Research Impact

Should the sky be the limit?

Authored by: Simin Davoudi

The Routledge Handbook of Planning Research Methods

Print publication date:  November  2014
Online publication date:  August  2014

Print ISBN: 9780415727952
eBook ISBN: 9781315851884
Adobe ISBN: 9781317917038


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There is a scene in Hugh Whitemore’s play Breaking the code (1986) which all academics ought to read and recite every time they are asked to anticipate the practical worth of their research. It is about a job interview where a civil servant asks a young academic about his research and receives the following enthusiastic, yet rather confused, answer:

Hilbert thought there should be a single clearly defined method for deciding whether or not mathematical assertions were provable… I wanted to show that there can be no one method that will work for all questions… Eventually I conceived the idea of a machine.

(33–34) The baffled civil servant asks, “You actually built a machine?” to which the young academic replies, “No, no. It was a machine of the imagination”. The interviewer’s next question is emblem-atic of the dominant, albeit stereotypical, view of academics as people living in their ivory towers and using public money to do ‘blue sky’ research of no use to anyone. He asks,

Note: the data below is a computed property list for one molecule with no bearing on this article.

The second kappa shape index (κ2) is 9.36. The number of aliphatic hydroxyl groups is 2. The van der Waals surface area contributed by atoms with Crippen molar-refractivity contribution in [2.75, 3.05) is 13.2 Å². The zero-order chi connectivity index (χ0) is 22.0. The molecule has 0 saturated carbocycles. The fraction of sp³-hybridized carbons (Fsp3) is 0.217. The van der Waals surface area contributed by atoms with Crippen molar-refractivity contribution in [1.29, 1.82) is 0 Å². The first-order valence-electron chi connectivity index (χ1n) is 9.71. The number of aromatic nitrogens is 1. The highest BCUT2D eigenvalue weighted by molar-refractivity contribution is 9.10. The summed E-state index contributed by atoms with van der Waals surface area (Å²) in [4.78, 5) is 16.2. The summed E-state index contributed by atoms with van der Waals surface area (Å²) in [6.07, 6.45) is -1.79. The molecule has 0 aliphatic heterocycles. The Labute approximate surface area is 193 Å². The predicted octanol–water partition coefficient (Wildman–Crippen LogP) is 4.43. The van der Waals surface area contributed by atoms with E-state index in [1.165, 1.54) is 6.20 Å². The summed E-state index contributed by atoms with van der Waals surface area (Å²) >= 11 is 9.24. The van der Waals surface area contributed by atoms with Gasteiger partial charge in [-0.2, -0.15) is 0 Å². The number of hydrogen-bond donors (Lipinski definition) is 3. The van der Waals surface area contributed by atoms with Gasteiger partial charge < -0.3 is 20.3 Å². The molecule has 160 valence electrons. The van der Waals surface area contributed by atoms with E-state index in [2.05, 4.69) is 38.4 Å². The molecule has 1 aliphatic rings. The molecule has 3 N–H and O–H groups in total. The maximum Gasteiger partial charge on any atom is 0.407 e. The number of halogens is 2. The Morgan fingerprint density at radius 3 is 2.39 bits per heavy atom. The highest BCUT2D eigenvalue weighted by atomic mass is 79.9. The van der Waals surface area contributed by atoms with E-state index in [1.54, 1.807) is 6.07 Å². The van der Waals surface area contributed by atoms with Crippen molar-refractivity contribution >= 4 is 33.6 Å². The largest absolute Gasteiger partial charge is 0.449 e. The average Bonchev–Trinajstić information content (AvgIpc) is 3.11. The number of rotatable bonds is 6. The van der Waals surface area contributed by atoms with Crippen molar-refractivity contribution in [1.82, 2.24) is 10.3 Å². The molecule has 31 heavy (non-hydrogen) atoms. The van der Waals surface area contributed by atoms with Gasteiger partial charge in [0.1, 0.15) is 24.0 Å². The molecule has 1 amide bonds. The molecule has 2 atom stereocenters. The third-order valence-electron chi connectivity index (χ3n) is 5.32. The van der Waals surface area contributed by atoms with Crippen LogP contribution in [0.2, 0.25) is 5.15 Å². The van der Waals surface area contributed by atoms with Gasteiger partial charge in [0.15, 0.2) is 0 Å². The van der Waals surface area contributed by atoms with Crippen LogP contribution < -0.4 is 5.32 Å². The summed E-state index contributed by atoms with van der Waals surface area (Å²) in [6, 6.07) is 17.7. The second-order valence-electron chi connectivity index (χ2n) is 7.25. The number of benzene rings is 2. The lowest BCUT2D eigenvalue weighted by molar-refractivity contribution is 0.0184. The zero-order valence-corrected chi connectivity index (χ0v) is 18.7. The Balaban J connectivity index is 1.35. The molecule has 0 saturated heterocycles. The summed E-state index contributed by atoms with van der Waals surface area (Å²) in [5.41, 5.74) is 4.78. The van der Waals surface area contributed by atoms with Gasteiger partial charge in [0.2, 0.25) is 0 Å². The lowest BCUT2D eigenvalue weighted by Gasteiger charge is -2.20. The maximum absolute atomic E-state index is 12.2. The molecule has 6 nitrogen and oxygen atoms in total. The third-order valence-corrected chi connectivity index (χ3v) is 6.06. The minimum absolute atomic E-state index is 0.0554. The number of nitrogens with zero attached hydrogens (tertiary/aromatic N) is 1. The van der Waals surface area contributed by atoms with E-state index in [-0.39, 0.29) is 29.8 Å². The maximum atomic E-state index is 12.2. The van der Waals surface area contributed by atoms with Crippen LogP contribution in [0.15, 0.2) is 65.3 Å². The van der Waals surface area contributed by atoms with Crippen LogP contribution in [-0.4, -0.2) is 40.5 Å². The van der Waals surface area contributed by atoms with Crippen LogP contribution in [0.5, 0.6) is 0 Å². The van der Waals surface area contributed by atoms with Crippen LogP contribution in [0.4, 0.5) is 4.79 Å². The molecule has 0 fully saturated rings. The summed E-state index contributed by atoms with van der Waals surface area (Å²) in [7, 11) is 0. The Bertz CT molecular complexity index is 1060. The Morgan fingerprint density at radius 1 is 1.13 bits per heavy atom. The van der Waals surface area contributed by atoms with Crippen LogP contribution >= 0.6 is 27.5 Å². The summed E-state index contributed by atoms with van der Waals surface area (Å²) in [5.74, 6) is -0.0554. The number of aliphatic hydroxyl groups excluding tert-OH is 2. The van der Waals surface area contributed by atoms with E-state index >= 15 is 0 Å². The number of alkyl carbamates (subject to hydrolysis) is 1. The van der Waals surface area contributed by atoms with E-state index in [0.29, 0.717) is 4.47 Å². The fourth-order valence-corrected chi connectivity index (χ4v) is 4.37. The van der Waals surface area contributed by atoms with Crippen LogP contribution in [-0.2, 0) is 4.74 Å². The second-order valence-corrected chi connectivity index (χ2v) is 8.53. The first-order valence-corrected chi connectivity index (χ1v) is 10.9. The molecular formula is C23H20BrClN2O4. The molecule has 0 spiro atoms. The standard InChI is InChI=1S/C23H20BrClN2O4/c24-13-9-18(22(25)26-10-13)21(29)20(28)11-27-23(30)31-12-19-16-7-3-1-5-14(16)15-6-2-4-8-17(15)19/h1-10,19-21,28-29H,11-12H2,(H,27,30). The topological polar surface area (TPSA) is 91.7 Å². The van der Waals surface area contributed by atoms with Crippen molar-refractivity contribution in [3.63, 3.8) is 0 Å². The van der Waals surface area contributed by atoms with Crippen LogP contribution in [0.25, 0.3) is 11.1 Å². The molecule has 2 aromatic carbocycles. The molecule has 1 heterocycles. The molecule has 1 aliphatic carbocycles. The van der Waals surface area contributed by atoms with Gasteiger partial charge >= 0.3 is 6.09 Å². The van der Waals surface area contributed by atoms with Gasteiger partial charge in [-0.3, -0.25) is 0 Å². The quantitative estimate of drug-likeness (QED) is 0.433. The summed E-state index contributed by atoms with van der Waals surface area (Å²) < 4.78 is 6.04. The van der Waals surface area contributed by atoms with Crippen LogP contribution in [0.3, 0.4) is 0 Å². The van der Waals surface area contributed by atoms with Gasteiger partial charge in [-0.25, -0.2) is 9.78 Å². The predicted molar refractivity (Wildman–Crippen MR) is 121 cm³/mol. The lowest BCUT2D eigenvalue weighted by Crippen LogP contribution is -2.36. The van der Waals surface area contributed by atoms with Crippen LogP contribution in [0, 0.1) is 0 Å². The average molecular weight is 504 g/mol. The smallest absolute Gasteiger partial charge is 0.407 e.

What is the point of devising a machine that cannot be built in order to prove that there are certain mathematical statements that cannot be proved?… Is there any practical value in all this?

By now, you have probably guessed that the play is based on a true story; that the young academic was Alan Turing; that he was interviewed for the post of the leading cryptanalyst in the team at Bletchley Park; and, that he went on to break the Germans’ Enigma code, which influenced the date of the Normandy landings, shortened World War Two and saved countless lives. And, if that was not enough for ‘research impact’, he also built, almost by accident, the first electronic computer.

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